Several people suffer from constant back pain that can interfere with everyday activities. Although people may be experiencing pain, they might not always know what is going on inside their bodies. To learn more about what spinal stenosis bulging disc treatment is and how to permanently relieve pain, continue reading.
What is Spinal Stenosis?
Spinal Stenosis is the narrowing of the spinal canal. When this happens, it creates less space between the spine and nerves. Spinal stenosis is caused from spinal degeneration and from wearing and tearing from osteoarthritis, which is typically seen in older individuals. Other causes of spinal stenosis include the formation of bone spurs, bony overgrowth, thickened spinal ligaments, and bulging discs. All of these things can apply pressure on the nerves that go up and down the spine and in turn cause pain.
Symptoms of Spinal Stenosis
If the narrow spinal canal is applying pressure to the spinal cord, it will cause pain symptoms. Symptoms caused by spinal stenosis depend on the location where the narrowing is occurring. The most common area of spinal stenosis affects the lower back area or the lumbar spine.
Symptoms of lumbar spinal stenosis include:
- Lower back pain
- Tingling or pain either in one or both legs, which can worsen when standing or walking.
- Muscle weakness, pain, or numbness that can spread throughout the legs and backside.
Another area spinal stenosis can affect is the cervical spine, or the neck area of the body. If pressure is applied to the cervical spine, symptoms will include:
- Numbness in the hands and an increase in clumsiness
- Bladder or bowel control difficulties
- Coordination difficulties - trouble with balancing and walking
- Muscle weakness and incoordination of arms and hands
- Fine motor control difficulties and hand-eye coordination
What is a Vertebral Disc?
With a total of twenty-three vertebral discs that make up the column of the spine, discs act as “cushions” between the vertebrae in the spine. These discs are made up of an outer layer of tough cartilage that covers up softer cartilage. Since they are between each bony vertebra, they act as shock absorbers and hold the vertebrae of the spine in place allowing for only minimal mobility of the spine.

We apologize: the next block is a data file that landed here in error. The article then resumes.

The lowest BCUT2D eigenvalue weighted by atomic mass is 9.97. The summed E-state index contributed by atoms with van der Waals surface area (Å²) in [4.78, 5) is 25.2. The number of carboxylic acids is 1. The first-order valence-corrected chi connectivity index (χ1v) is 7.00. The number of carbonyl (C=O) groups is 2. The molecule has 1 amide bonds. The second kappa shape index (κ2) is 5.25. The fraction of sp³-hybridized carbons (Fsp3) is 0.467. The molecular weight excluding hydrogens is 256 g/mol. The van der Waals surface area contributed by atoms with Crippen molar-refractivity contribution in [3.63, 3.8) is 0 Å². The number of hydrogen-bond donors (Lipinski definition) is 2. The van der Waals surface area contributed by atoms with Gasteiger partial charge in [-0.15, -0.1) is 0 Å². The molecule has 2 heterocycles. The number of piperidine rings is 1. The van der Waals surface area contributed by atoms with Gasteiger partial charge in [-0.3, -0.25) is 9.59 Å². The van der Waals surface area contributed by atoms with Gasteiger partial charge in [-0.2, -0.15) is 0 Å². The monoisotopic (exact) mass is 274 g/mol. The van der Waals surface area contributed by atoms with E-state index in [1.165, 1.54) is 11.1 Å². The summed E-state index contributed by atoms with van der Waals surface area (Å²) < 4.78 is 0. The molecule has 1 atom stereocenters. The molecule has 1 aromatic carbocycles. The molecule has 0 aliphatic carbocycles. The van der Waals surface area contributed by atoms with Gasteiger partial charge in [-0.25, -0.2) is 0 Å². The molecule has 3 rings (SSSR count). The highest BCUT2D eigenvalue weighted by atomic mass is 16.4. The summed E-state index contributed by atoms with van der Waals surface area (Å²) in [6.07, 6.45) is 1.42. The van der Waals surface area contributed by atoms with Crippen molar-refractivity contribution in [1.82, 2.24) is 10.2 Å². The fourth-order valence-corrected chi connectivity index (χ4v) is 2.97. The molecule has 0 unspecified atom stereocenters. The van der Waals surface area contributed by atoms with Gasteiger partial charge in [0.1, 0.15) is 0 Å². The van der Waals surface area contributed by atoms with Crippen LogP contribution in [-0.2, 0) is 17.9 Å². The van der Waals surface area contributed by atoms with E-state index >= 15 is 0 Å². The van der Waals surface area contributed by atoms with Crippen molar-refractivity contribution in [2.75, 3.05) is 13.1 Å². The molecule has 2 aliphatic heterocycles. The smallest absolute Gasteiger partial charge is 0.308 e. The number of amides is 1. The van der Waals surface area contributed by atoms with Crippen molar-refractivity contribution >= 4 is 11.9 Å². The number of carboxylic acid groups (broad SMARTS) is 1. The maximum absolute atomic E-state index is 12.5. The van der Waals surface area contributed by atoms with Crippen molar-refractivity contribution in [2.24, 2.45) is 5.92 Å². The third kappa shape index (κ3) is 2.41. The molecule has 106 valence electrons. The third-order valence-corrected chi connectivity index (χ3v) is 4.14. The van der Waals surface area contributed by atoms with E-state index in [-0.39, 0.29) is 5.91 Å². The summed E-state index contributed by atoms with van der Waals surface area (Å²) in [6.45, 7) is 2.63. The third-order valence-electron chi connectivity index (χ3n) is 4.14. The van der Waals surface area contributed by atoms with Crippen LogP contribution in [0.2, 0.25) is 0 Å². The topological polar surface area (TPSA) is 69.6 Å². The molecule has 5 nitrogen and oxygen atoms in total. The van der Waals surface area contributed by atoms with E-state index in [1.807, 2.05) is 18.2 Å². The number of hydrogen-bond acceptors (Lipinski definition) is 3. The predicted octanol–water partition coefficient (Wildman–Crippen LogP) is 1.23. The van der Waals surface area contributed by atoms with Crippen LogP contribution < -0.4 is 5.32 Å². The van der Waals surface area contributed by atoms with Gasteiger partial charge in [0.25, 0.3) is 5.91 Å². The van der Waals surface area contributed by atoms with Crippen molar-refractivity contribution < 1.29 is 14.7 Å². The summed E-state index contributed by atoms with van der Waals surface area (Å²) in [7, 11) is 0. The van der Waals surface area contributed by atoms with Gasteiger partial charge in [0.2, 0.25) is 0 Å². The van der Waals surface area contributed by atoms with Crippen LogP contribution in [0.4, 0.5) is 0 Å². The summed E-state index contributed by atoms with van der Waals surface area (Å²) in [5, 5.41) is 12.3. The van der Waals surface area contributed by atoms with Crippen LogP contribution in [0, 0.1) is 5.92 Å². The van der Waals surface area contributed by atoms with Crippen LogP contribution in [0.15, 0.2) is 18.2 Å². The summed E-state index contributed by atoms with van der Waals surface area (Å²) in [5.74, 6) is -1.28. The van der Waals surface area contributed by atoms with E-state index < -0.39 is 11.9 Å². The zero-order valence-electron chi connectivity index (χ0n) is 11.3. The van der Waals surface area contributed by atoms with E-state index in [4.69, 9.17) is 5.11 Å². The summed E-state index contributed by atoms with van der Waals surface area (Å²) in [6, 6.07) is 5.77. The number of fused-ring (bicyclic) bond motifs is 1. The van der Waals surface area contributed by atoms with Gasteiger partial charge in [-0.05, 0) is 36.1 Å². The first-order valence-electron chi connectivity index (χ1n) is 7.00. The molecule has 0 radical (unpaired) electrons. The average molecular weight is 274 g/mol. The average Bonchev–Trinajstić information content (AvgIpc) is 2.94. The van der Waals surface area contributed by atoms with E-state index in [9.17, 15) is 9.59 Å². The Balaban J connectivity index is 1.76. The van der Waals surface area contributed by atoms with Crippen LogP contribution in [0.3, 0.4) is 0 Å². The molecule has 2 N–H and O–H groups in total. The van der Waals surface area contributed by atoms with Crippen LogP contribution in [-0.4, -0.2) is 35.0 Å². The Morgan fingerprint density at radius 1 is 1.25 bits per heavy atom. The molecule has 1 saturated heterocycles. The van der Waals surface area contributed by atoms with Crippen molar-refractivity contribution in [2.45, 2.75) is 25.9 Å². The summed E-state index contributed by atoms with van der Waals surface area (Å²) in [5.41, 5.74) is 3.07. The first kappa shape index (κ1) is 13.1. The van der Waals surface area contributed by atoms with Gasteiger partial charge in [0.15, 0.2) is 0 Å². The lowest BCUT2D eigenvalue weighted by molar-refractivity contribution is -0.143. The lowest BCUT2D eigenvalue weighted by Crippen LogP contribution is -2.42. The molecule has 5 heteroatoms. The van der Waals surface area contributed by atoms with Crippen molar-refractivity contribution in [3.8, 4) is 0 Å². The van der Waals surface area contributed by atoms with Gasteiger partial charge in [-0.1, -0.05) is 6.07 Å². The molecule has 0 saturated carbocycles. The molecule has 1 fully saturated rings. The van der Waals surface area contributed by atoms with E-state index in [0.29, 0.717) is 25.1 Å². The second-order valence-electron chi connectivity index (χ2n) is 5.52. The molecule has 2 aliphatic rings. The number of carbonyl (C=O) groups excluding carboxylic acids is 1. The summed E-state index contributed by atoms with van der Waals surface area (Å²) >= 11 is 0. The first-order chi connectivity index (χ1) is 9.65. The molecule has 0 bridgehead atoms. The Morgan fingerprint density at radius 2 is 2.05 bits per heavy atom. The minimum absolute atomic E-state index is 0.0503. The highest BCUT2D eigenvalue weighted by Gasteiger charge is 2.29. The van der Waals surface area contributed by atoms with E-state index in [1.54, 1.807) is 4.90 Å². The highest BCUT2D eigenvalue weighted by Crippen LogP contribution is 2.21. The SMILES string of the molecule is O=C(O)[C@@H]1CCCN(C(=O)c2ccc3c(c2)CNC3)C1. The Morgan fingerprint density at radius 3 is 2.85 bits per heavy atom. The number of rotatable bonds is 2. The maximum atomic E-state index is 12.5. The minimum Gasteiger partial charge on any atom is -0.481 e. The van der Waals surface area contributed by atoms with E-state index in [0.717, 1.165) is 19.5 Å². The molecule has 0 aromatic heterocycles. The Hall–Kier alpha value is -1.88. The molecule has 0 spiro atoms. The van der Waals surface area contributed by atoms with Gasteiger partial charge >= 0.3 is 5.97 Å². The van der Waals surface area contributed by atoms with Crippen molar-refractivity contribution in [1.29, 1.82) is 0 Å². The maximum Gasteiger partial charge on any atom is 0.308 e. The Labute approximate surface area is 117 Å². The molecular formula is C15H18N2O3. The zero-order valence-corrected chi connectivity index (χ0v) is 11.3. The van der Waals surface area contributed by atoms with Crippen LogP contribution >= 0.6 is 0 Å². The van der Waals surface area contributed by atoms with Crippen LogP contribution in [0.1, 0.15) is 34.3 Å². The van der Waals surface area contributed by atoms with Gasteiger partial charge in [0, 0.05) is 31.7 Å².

What is a Bulging Disc?
A bulging disc is different from a herniated disc because it does not rupture and affects a larger part of the disc itself; between a quarter to a half. When the disc is bulged or becomes enlarged, it applies pressure in the area where it is located between the vertebrae. Bulging discs are not always painful or a cause for concern. Sometimes people may not even know that they have a bulging disc. On the other hand, even though a herniated disc is more likely to cause pain, a bulging disc if pressed against the spinal nerves can cause a severe amount of pain and can become unbearable.
A few common symptoms of a bulging disc, when pressed against the spinal cord or nerves in the body, can include pain, numbness, and muscle weakness. There is also a chance that pain from a bulging disc can feel like it is coming from the kidneys, abdomen, or other parts of the body.
If there is a bulging disc in the mid to upper back or the thoracic spine, pain can include:
- Numbness, muscle weakness, tingling in either one or both legs
- Bowel or bladder changes
- Paralysis from the waist down
- Spastic reflexes in either one or both legs
For a bulging disc in the cervical spine, symptoms can include:
- Pain near or surrounding the shoulder blade
- Pain in the upper arms, forearms, and/or fingers
- Increased tension and pain while moving the neck
Physical Exams & Scans
A physical exam must be completed to assess a patient’s pain and an X-ray, MRI, or a CT Scan may be recommended by your doctor for further analysis. An X-ray will help show any changes that could cause narrowing of the spinal canal such as the presence of bone spurs. After the X-ray is taken, an MRI is the most common test for diagnosing a bulging disc and can detect any damage towards discs and ligaments. It also is helpful for showing a more detailed view if and where the nerves are being pressured throughout the spinal cord. A CT Scan can also be used for outlining the spinal cord and nerves to show herniated discs and bones spurs after a dye has been injected into the body.
After both the physical exam and scans are completed, a doctor will have a better understanding of a patient’s pain and may recommend any of the following nonoperative treatments for pain management:
- Anti-inflammatory medications
- Physical therapy to avoid muscle weakness
- Dieting or weight control
- Steroid injections
Minimally Invasive Spine Surgery
If nonoperative treatment does not help and pain continues to worsen, surgery will be the best option. The purpose of minimally invasive spine surgery is to relieve pressure from the spinal cord or nerve roots. This will create space in the spinal canal, and diminish pain. Decompressing the area that is causing stenosis will relieve spinal stenosis symptoms and will not affect healthy tissue surrounding the area, and will allow for overall shorter recovery time.
Find Permanent Relief
Now that you know about spinal stenosis bulging disc treatment, find permanent relief with help from Texas Spine Center. Dr. Siddiqi and his staff are dedicated to their patients and offer personalized care options to treat each individual’s specific pain. Dr. Siddiqi is skilled in both laser spine surgery and minimally invasive spine surgery in Houston and will offer the correct treatment for you.